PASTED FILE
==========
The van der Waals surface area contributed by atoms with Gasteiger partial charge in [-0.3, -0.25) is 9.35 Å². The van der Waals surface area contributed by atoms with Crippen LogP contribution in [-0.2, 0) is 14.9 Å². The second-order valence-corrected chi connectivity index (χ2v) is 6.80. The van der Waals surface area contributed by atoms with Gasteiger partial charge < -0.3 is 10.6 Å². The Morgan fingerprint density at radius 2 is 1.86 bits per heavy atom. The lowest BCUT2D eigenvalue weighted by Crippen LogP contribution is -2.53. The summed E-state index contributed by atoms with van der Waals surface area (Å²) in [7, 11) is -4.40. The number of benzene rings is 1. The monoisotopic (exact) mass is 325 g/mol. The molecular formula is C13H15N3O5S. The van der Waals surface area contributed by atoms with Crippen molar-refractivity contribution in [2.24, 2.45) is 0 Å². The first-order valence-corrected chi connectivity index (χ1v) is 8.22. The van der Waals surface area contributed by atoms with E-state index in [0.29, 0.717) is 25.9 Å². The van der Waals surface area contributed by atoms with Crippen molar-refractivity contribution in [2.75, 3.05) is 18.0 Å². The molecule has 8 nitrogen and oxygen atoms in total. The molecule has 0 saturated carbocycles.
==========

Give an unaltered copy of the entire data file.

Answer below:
The van der Waals surface area contributed by atoms with Gasteiger partial charge in [-0.3, -0.25) is 9.35 Å². The van der Waals surface area contributed by atoms with Crippen LogP contribution in [-0.2, 0) is 14.9 Å². The second-order valence-corrected chi connectivity index (χ2v) is 6.80. The van der Waals surface area contributed by atoms with Gasteiger partial charge < -0.3 is 10.6 Å². The Morgan fingerprint density at radius 2 is 1.86 bits per heavy atom. The lowest BCUT2D eigenvalue weighted by Crippen LogP contribution is -2.53. The summed E-state index contributed by atoms with van der Waals surface area (Å²) in [7, 11) is -4.40. The number of benzene rings is 1. The monoisotopic (exact) mass is 325 g/mol. The molecular formula is C13H15N3O5S. The van der Waals surface area contributed by atoms with Crippen molar-refractivity contribution in [2.24, 2.45) is 0 Å². The first-order valence-corrected chi connectivity index (χ1v) is 8.22. The van der Waals surface area contributed by atoms with E-state index in [0.29, 0.717) is 25.9 Å². The van der Waals surface area contributed by atoms with Crippen molar-refractivity contribution in [2.75, 3.05) is 18.0 Å². The molecule has 8 nitrogen and oxygen atoms in total. The molecule has 0 saturated carbocycles.